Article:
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COA: Traffic stop allowed in private parking lot

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The Indiana Court of Appeals upheld the denial of man’s motion to suppress, finding Indiana Code doesn’t bar law enforcement from investigating violations in private parking lots even if there isn’t a contractual agreement with the property owner to allow officers to enforce traffic ordinances.

The judges took Donald L. Pruitt v. State of Indiana, No. 55A01-0912-CR-597, on interlocutory appeal, in which Pruitt argued a traffic stop after an officer saw him driving in a bar’s parking lot without his headlights on was invalid because it happened in a private business parking lot. He claimed since there was no contract between the property owner and police as defined in Indiana Code sections 9-21-18-1 to -15, the officer couldn’t him stop him. The officer determined Pruitt’s driving privileges had been suspended. He was charged with operating a motor vehicle after driving privileges had been suspended for life as a Class C felony.

The appellate court disagreed with Pruitt’s reasoning because the code says a local governmental unit and private business property or shopping center owners may contract to allow the unit to regulate parking and traffic.

“We do not read this statute or any other provision of Indiana Code sections 9-21-18-1 to 9-21-18-15 to bar law enforcement officers from investigating violations on private property such as shopping centers in the absence of a contractual agreement with each and every such property,” wrote Senior Judge Patrick Sullivan.

The Court of Appeals also found that I.C. Section 9-30-10-17 isn’t explicitly limited in application to those who drive on public roads. The legislature also chose not to include such limiting language, which indicates that the danger to the public from a habitual traffic offender driving without a license is as great in a private parking lot as it is on public highways, the judge continued.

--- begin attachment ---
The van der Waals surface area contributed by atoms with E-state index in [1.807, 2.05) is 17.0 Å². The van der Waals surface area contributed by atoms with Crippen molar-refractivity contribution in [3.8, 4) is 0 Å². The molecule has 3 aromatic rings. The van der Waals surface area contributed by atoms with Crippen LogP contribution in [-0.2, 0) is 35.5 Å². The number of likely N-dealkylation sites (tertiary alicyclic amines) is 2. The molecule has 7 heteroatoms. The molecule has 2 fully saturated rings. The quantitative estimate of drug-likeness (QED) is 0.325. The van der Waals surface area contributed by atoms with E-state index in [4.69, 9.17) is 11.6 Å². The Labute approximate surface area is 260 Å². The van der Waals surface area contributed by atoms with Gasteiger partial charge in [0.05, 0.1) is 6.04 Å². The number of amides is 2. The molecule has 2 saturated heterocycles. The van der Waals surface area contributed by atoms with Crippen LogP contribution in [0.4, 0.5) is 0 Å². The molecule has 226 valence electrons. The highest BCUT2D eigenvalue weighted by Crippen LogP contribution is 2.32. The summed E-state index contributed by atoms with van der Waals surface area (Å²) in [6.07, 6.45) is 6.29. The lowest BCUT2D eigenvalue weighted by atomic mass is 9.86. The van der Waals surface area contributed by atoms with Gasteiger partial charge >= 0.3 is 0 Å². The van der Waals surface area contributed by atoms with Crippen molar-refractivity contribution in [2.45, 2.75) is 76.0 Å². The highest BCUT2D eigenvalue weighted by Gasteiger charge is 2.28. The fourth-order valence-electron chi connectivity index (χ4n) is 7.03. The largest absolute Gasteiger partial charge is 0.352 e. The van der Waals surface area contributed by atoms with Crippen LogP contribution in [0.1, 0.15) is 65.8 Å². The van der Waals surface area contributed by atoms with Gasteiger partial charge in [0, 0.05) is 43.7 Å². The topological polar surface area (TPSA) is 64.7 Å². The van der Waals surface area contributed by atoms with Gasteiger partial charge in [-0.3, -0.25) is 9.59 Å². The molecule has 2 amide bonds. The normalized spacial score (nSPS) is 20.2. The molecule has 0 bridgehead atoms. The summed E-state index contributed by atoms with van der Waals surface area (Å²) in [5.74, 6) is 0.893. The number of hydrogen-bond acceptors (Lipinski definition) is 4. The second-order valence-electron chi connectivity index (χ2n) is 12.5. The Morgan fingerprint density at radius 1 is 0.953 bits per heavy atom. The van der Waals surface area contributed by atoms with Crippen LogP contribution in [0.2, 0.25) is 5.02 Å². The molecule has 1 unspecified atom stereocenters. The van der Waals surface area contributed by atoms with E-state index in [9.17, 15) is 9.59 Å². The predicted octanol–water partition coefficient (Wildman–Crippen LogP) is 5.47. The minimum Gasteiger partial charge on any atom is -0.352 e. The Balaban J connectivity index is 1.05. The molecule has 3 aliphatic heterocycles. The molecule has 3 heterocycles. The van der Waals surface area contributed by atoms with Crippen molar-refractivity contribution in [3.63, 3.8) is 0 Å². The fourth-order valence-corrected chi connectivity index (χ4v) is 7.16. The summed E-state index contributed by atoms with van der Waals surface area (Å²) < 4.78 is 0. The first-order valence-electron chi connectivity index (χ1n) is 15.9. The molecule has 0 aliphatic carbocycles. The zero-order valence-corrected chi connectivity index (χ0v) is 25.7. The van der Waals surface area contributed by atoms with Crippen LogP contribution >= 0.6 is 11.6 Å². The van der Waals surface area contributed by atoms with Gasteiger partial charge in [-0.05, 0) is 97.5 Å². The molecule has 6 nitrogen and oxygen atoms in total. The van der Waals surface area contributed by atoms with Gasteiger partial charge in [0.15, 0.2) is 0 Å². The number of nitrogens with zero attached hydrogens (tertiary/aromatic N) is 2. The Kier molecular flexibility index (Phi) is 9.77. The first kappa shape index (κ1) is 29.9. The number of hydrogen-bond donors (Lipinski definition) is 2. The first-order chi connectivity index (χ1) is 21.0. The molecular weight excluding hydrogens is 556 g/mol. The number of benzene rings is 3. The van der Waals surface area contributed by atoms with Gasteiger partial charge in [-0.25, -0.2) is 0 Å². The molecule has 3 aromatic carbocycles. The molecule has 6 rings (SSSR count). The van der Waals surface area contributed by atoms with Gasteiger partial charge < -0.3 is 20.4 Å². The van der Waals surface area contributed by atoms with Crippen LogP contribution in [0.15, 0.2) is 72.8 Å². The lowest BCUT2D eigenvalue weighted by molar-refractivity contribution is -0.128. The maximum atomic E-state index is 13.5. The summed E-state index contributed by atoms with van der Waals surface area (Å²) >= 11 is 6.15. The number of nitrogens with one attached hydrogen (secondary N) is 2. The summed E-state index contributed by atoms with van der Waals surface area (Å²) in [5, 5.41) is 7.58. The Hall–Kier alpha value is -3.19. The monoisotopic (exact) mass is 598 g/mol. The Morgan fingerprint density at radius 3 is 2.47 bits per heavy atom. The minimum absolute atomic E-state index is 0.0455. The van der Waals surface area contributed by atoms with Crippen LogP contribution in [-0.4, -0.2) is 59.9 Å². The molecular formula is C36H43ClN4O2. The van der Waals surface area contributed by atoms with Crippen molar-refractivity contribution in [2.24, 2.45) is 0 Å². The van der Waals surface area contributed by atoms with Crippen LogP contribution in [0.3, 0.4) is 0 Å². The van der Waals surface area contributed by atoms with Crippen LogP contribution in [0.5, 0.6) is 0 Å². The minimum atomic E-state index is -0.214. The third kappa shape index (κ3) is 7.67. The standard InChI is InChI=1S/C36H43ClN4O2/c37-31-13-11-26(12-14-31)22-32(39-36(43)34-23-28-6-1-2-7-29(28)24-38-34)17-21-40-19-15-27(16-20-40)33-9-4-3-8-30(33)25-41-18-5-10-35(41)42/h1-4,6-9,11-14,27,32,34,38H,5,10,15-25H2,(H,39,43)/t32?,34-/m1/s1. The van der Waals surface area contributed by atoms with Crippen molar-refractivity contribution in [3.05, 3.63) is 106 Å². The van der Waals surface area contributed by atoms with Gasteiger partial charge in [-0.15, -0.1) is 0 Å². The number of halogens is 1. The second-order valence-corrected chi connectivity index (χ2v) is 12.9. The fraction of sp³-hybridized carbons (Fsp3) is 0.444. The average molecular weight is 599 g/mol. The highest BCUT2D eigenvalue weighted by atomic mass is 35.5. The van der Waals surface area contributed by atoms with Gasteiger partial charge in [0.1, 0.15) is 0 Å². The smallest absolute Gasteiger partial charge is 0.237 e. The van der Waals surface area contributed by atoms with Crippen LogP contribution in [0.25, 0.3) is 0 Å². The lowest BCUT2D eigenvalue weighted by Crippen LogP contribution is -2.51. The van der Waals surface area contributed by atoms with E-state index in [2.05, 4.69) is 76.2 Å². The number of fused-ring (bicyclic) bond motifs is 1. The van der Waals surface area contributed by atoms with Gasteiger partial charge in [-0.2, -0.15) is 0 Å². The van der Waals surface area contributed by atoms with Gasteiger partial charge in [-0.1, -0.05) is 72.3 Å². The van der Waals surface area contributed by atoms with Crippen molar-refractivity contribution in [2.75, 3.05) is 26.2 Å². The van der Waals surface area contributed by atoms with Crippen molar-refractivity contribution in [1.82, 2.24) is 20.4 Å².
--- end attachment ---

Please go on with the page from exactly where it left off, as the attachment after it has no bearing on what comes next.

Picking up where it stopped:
Pruitt also argued that the code that regulates headlights is only applicable to cars driving on public highways. Although that is the case, the statute doesn’t necessarily imply that a driver is always allowed to drive without headlights on private property, the court concluded.

“Such a reading of the statute would run counter to the policy of facilitating safe automobile traffic. Furthermore, the statute neither states nor implies that an officer is barred from stopping a driver for driving without headlights on private property,” Senior Judge Sullivan wrote.     
 

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  1. Frankly, it is tragic that you are even considering going to an expensive, unaccredited "law school." It is extremely difficult to get a job with a degree from a real school. If you are going to make the investment of time, money, and tears into law school, it should not be to a place that won't actually enable you to practice law when you graduate.

  2. As a lawyer who grew up in Fort Wayne (but went to a real law school), it is not that hard to find a mentor in the legal community without your school's assistance. One does not need to pay tens of thousands of dollars to go to an unaccredited legal diploma mill to get a mentor. Having a mentor means precisely nothing if you cannot get a job upon graduation, and considering that the legal job market is utterly terrible, these students from Indiana Tech are going to be adrift after graduation.

  3. 700,000 to 800,000 Americans are arrested for marijuana possession each year in the US. Do we need a new justice center if we decriminalize marijuana by having the City Council enact a $100 fine for marijuana possession and have the money go towards road repair?

  4. I am sorry to hear this.

  5. I tried a case in Judge Barker's court many years ago and I recall it vividly as a highlight of my career. I don't get in federal court very often but found myself back there again last Summer. We had both aged a bit but I must say she was just as I had remembered her. Authoritative, organized and yes, human ...with a good sense of humor. I also appreciated that even though we were dealing with difficult criminal cases, she treated my clients with dignity and understanding. My clients certainly respected her. Thanks for this nice article. Congratulations to Judge Barker for reaching another milestone in a remarkable career.

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